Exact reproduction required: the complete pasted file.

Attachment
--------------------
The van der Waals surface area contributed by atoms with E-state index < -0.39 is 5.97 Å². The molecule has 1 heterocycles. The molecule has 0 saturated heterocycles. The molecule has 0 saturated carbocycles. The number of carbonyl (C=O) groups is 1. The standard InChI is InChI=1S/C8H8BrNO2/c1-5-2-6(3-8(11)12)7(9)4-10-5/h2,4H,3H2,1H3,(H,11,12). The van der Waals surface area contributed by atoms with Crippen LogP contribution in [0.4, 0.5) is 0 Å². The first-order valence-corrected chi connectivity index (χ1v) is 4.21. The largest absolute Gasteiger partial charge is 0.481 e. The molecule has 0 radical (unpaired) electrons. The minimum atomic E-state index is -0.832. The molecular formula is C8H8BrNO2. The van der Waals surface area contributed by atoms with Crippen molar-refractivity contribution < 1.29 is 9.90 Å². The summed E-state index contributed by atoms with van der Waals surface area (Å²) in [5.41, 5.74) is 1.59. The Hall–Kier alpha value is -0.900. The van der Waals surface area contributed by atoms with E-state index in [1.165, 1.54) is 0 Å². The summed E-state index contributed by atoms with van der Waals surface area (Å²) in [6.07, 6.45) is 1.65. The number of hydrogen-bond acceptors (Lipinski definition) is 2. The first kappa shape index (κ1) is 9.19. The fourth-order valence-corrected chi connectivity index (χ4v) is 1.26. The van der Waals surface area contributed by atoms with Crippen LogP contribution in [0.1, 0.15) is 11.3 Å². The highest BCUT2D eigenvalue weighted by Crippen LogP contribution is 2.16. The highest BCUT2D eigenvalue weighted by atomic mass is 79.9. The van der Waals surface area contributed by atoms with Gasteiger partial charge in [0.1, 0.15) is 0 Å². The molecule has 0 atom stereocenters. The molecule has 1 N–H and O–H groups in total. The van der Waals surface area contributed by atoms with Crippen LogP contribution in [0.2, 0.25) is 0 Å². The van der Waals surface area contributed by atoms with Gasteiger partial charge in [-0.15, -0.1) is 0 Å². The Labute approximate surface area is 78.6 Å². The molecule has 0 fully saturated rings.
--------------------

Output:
The van der Waals surface area contributed by atoms with E-state index < -0.39 is 5.97 Å². The molecule has 1 heterocycles. The molecule has 0 saturated heterocycles. The molecule has 0 saturated carbocycles. The number of carbonyl (C=O) groups is 1. The standard InChI is InChI=1S/C8H8BrNO2/c1-5-2-6(3-8(11)12)7(9)4-10-5/h2,4H,3H2,1H3,(H,11,12). The van der Waals surface area contributed by atoms with Crippen LogP contribution in [0.4, 0.5) is 0 Å². The first-order valence-corrected chi connectivity index (χ1v) is 4.21. The largest absolute Gasteiger partial charge is 0.481 e. The molecule has 0 radical (unpaired) electrons. The minimum atomic E-state index is -0.832. The molecular formula is C8H8BrNO2. The van der Waals surface area contributed by atoms with Crippen molar-refractivity contribution < 1.29 is 9.90 Å². The summed E-state index contributed by atoms with van der Waals surface area (Å²) in [5.41, 5.74) is 1.59. The Hall–Kier alpha value is -0.900. The van der Waals surface area contributed by atoms with E-state index in [1.165, 1.54) is 0 Å². The summed E-state index contributed by atoms with van der Waals surface area (Å²) in [6.07, 6.45) is 1.65. The number of hydrogen-bond acceptors (Lipinski definition) is 2. The first kappa shape index (κ1) is 9.19. The fourth-order valence-corrected chi connectivity index (χ4v) is 1.26. The van der Waals surface area contributed by atoms with Crippen LogP contribution in [0.1, 0.15) is 11.3 Å². The highest BCUT2D eigenvalue weighted by Crippen LogP contribution is 2.16. The highest BCUT2D eigenvalue weighted by atomic mass is 79.9. The van der Waals surface area contributed by atoms with Gasteiger partial charge in [0.1, 0.15) is 0 Å². The molecule has 0 atom stereocenters. The molecule has 1 N–H and O–H groups in total. The van der Waals surface area contributed by atoms with Crippen LogP contribution in [0.2, 0.25) is 0 Å². The van der Waals surface area contributed by atoms with Gasteiger partial charge in [-0.15, -0.1) is 0 Å². The Labute approximate surface area is 78.6 Å². The molecule has 0 fully saturated rings.